MIAMI—When artist Didier William was six years old, his parents sold most their belongings and spent the $7,000 in earnings to leave their home in Port-au-Prince for America. As a child growing up in North Miami, William often asked his parents about Haiti. In response, they shrugged his questions off by saying “nou kite tout sa dèyè” — Creole for “we’ve left that all behind.”
“Nou Kite Tout Sa Dèyè” is the title of William’s largest art exhibit, which is staged at the Museum of Contemporary Art North Miami until April 16 in the neighborhood where he grew up.
“I think embedded in that title is the kind of irony of that statement, which is that you actually can’t leave it behind,” William said. “It stays with you. It’s the very fabric of what it means to be an immigrant … the kind of enmeshed relationship we have with the culture that we left and that is the United States.”
The exhibit, curated by Erica Moiah James at the MOCA North Miami, features more than 40 pieces of Williams’ work including some of his newest paintings and his first 12-foot tall wooden body emblematic of a pillar present in Vodou ceremonies.
“It was very important to me that his voice dominated the experience,” James said. “My role as a curator was a light touch. I could bring together those narratives, but the voice of the work was Didier.”
At the entrance of the gallery, visitors are greeted with a documentary of William and his sketchbooks that provide a sense of his process. In the larger space, William’s work highlights his connections to Haiti. The pieces create an autobiography of being Haitian in South Florida in the 1990s and early 2000s.
William paints androgynous figures on wood panel backdrops and carves eyes into the surfaces by incorporating printmaking and collage. His work engages his personal connection to immigrant and queer narratives by using memories and historical moments to shape the gaze felt by marginalized bodies.
Now a Philadelphia resident who commutes to Rutgers, William hesitates to call his art exhibit a homecoming because of the significant changes that have happened in Miami and within himself since he’s left. When William was attending New World School of the Arts high school, Art Basel was a room at a convention center and there was one main museum downtown. He felt he needed to move to a city that had more infrastructure for artists.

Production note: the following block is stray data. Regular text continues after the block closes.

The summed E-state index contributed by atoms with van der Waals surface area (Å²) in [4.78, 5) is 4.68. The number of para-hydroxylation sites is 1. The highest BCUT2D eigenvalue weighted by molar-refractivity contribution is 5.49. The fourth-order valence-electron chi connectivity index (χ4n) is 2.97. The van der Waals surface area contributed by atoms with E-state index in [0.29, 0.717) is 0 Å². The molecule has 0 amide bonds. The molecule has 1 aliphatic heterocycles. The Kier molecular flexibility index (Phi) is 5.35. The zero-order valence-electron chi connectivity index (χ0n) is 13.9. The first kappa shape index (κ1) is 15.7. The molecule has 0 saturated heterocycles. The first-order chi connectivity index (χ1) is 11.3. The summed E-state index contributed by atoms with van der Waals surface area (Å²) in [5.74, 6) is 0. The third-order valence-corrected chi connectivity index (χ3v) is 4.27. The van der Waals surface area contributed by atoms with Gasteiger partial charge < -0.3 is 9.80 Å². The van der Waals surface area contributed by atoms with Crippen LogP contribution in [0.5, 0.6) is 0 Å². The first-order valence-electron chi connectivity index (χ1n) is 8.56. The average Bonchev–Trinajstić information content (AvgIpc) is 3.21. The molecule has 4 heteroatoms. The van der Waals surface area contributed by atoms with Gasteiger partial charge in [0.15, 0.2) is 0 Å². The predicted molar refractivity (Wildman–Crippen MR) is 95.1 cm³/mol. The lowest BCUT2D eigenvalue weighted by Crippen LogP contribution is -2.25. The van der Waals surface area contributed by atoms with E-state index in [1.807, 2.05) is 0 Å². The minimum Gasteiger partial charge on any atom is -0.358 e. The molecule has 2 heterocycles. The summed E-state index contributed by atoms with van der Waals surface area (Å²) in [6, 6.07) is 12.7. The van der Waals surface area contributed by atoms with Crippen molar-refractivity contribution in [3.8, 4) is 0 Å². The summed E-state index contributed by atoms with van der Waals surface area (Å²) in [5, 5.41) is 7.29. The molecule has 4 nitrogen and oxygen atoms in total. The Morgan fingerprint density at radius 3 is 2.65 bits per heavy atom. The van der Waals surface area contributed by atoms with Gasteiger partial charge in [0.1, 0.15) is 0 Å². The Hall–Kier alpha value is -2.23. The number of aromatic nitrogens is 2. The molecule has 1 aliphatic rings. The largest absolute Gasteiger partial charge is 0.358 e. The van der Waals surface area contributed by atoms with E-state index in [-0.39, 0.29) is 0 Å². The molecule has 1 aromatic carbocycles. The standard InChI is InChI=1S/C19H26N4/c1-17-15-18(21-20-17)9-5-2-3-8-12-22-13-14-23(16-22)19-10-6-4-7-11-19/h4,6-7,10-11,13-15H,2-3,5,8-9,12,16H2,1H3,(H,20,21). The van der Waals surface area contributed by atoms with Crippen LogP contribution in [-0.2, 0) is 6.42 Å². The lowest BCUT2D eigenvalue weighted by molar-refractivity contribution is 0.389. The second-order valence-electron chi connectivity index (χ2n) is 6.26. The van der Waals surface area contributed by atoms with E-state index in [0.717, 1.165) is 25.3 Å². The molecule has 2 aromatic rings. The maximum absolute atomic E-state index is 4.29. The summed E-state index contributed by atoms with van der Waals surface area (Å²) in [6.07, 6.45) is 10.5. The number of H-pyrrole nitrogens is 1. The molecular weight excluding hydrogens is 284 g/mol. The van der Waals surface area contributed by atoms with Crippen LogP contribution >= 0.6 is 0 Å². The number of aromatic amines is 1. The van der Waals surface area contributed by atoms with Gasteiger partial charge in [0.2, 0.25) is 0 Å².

He completed his undergraduate study at Maryland Institute College of Art in Baltimore and attended graduate school at Yale School of Art in New Haven, Connecticut.
“Now coming back, it’s incredible for me to see the incredible support young Black Haitian artists are getting in South Florida,” William said.
When the 39-year-old visits Miami now, he is flooded with memories of first experiences he had growing up, such as learning English and working summer jobs. The MOCA North Miami is only a few doors down from the dollar store where he worked.
“I would go to the Taco Bell across the street for lunch and park very close to the museum, and sit in my car and then go back to work,” William said. “Now, to come back and have a mid-career retrospective at that museum, in some ways, it feels redemptive. It feels like there’s a full circle moment happening.”
One of the busiest weeks in Miami
Miami becomes a public spectacle between Nov. 29 and Dec. 4, 2022 during Art Basel, an international art fair that brings thousands of art connoisseurs, gallery owners and buyers into the city to connect, attend conferences and party.
The official Art Basel Miami Beach show takes place at the Miami Beach Convention Center, but there will be more than 1,200 galleries around town with other fairs like Miami Art Week and Art Miami happening concurrently.
Unearthing one’s self and one’s art
In undergrad, William began to make work that went beyond citing history or sharing stories about family and moved towards more personal anecdotes. It led him to a point where he could turn his gaze inward in graduate school to be honest about his sexuality, which opened new portals in his art.
“I think something that is seldom talked about is that when one does have this process of honesty with oneself, what we call coming out, we realize that a lot of other things are buried in that closet as well,” William said.